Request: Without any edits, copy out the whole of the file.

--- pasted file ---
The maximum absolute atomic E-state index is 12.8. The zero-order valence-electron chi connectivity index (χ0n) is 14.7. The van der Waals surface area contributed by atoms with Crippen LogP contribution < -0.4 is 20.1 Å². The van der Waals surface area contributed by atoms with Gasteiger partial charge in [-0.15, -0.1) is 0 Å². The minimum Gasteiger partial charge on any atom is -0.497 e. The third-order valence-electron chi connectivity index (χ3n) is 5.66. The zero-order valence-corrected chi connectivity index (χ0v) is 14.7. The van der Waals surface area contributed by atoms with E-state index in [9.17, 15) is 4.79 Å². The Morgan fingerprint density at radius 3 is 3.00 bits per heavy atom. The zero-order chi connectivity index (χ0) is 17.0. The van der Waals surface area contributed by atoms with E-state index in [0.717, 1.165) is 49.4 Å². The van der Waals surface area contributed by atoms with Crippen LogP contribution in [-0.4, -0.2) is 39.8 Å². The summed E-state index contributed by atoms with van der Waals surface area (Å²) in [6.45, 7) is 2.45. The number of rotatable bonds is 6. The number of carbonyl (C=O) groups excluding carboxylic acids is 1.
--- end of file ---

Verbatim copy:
The maximum absolute atomic E-state index is 12.8. The zero-order valence-electron chi connectivity index (χ0n) is 14.7. The van der Waals surface area contributed by atoms with Crippen LogP contribution < -0.4 is 20.1 Å². The van der Waals surface area contributed by atoms with Gasteiger partial charge in [-0.15, -0.1) is 0 Å². The minimum Gasteiger partial charge on any atom is -0.497 e. The third-order valence-electron chi connectivity index (χ3n) is 5.66. The zero-order valence-corrected chi connectivity index (χ0v) is 14.7. The van der Waals surface area contributed by atoms with E-state index in [9.17, 15) is 4.79 Å². The Morgan fingerprint density at radius 3 is 3.00 bits per heavy atom. The zero-order chi connectivity index (χ0) is 17.0. The van der Waals surface area contributed by atoms with E-state index in [0.717, 1.165) is 49.4 Å². The van der Waals surface area contributed by atoms with Crippen LogP contribution in [-0.4, -0.2) is 39.8 Å². The summed E-state index contributed by atoms with van der Waals surface area (Å²) in [6.45, 7) is 2.45. The number of rotatable bonds is 6. The number of carbonyl (C=O) groups excluding carboxylic acids is 1.